Beneath the Surface: The Untranslated Uri Orlev

Eve Tal


Uri Orlev, the winner of the 1996 Hans Christian Anderson Award, is the most widely known Israeli author of children's books. Eight of his children's books have been translated into English, the largest number of any Israeli author who writes for children: six deal with Holocaust themes while two are contemporary picture books. To date, Orlev has written thirty books for children and three for adults in Hebrew. Like the tip of an iceberg, slightly over a quarter of Orlev's work is visible to the English reading public. Why were certain books chosen for translation? Are the untranslated texts inferior to those that have been translated, or are non-literary criteria at work? Does the choice to translate a text into English reflect something intrinsic in the text, or in the society that chooses to translate or reject a particular text? This paper examines Orlev's untranslated works, particularly the works of fantasy, while attempting to find answers to these questions.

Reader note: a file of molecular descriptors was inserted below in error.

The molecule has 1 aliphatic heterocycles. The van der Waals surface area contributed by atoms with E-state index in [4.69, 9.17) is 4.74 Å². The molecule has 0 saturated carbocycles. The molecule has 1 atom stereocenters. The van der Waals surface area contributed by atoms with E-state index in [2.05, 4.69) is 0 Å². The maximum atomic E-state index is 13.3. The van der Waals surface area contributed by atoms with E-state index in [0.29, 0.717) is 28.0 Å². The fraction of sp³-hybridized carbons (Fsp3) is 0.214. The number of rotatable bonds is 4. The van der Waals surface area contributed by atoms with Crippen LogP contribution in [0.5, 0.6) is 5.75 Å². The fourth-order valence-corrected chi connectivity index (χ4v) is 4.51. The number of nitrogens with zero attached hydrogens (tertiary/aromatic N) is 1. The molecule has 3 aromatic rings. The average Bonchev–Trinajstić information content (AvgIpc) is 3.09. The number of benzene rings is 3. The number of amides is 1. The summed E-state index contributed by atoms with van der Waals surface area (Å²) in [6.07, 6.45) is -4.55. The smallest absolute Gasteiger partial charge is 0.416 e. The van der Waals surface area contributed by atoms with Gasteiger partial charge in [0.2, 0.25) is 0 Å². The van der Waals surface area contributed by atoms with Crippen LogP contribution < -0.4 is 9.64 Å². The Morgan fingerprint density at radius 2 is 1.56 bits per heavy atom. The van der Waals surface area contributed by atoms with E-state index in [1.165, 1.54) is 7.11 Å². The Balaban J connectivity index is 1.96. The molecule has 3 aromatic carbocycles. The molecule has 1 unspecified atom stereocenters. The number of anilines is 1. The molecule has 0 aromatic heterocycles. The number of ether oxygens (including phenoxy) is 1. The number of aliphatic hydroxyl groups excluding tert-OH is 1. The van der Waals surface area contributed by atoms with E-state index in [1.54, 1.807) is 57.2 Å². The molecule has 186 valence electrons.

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The Looking Glass: new perspectives on children's literature

ISBN 1551-5680